Honeymoon in Vegas

(1992) ** 1/2 Pg-13
95 min. Columbia Pictures. Directors: Andrew Bergman, Mark Parry (II). Cast: James Caan, Nicolas Cage, Sarah Jessica Parker, Robert Costanzo, Seymour Cassel.

/content/films/4147/2.jpgThe strangely flat Honeymoon in Vegas hasn't aged terribly well. A hit comedy back in 1992, the film today seems to have succeeded on the strength of an easily grasped premise, acceptable star players, and the trailer-ready climax involving "The Flying Elvises."

Anticipating the following year's Indecent Proposal, Honeymoon in Vegas hinges on a rich guy's offer to buy out a young woman from under her man. In this case, the gag is that the deal comes just at the moment when the couple is poised to marry. It's for this very reason that Jack Singer (Nicolas Cage) and girlfriend Betsy (Sarah Jessica Parker) have come to Las Vegas, but an ill-advised side trip to a poker game finds Jack playing right into the hand(s) of mobster Tommy Korman (James Caan), who sees Betsy as the spitting image of his late wife Donna. A man who doesn't take "no" for an answer, Tommy gets Jack into crippling debt then promises to cancel it for a weekend with Betsy. Thus begins a game of cat-and-mouse between the men as Tommy whisks Betsy off to Hawaii to convince her that he's the better man, while Jack wises up and attempts to make his way back to his fiancée.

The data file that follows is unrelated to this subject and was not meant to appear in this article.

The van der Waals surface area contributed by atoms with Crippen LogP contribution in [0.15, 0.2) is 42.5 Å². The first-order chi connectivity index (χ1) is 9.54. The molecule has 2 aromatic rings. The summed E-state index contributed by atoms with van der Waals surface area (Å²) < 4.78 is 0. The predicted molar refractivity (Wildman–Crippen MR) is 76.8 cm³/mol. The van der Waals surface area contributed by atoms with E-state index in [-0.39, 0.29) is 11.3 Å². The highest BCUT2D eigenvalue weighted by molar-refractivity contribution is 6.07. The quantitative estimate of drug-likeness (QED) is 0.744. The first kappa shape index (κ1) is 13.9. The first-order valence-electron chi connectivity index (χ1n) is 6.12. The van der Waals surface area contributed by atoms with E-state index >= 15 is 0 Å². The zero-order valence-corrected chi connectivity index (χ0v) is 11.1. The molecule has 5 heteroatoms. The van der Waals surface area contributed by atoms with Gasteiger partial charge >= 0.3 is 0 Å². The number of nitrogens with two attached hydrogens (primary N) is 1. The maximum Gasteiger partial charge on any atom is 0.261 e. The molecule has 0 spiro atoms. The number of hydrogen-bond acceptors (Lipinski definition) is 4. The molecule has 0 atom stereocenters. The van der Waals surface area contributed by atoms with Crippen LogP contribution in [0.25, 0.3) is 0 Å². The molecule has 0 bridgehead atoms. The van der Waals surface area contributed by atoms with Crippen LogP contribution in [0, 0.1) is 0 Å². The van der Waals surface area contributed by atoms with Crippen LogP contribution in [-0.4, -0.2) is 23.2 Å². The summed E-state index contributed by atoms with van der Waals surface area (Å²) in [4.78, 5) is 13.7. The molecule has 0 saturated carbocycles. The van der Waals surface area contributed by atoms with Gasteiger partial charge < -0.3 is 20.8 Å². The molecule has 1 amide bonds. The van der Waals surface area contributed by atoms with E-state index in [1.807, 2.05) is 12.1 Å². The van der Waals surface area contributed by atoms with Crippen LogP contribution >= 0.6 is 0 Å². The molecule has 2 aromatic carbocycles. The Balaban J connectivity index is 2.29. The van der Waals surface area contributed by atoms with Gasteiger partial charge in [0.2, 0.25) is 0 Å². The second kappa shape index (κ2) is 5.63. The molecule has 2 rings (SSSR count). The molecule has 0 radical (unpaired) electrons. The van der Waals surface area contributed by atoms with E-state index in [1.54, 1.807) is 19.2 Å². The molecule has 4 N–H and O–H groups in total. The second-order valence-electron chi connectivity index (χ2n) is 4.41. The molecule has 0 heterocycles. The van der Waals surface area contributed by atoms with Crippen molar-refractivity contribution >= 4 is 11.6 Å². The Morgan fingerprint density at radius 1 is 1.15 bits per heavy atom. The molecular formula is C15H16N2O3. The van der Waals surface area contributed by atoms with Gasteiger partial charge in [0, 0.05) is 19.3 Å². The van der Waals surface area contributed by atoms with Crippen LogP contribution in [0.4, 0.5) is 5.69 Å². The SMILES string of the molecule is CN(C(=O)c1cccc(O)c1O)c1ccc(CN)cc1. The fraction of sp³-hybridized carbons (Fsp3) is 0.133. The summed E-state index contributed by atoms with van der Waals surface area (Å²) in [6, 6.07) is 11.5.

It's all very...cute, including a soundtrack larded with Elvis covers by top pop artists (Bruce Springsteen, Billy Joel, Willie Nelson, Bono, et al). It would be telling to reveal how the Flying Elvises become involved, but it's worth noting that the film also includes a cameo by future pop star Bruno Mars (as "Little Elvis"). Anne Bancroft has a one-scene cameo as Jack's droll drama-queen mother, and Peter Boyle, Seymour Cassel, Pat Morita and Tony Shalhoub all show up in supporting turns. But nothing much gets a foothold here, comically or emotionally. In a way, Bergman's film is the romantic comedy version of its setting: an overgrown theme park that momentarily amuses, wears down the body and spirit, but mentally stays behind. With leads more generic than Cage and Caan, Honeymoon in Vegas would be unwatchable, but the former keeps the energy up and the latter makes for a love-to-hate-him weasel.

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Aspect ratios: 1.85:1

Number of discs: 1

Audio: DTS-HD Master Audio 2.0

Street date: 7/5/2011

Distributor: 20th Century Fox

/content/films/4147/1.jpgMGM gives Honeymoon in Vegas its Blu-ray debut in a bare-bones budget release sporting what appears to be a not-so-well-aged hi-def transfer. Color representation is uninspiring, with some suspiciously unnatural hues, and detail and texture are inconsistent. Noisy grain alternates with DNR to add to the picture's schizoid quality, but on balance, the picture certainly delivers enough good-looking moments to recommend it over DVD. In fact, since the DVD was only ever released in an incorrect 1.33:1 aspect ratio, this new Blu-ray is pretty much the only way to go for anyone looking to put this film on the shelf. Audio comes in an adequate DTS-HD Master Audio 2.0 track that again probably bests its DVD equivalent but fares poorly in comparison to today's hi-def standard. The only bonus feature is a "Theatrical Trailer" (2:10, HD).

Review gear:
Panasonic Viera TC-P55VT30 55" Plasma 1080p 3D HDTV
Oppo BDP-93 Universal Network 3D Blu-ray Disc Player
Denon AVR2112CI Integrated Network A/V Surround Receiver
Pioneer SP-BS41-LR Bookshelf Speaker (2)
Pioneer SP-C21 Center Speaker
Pioneer SW-8 Subwoofer

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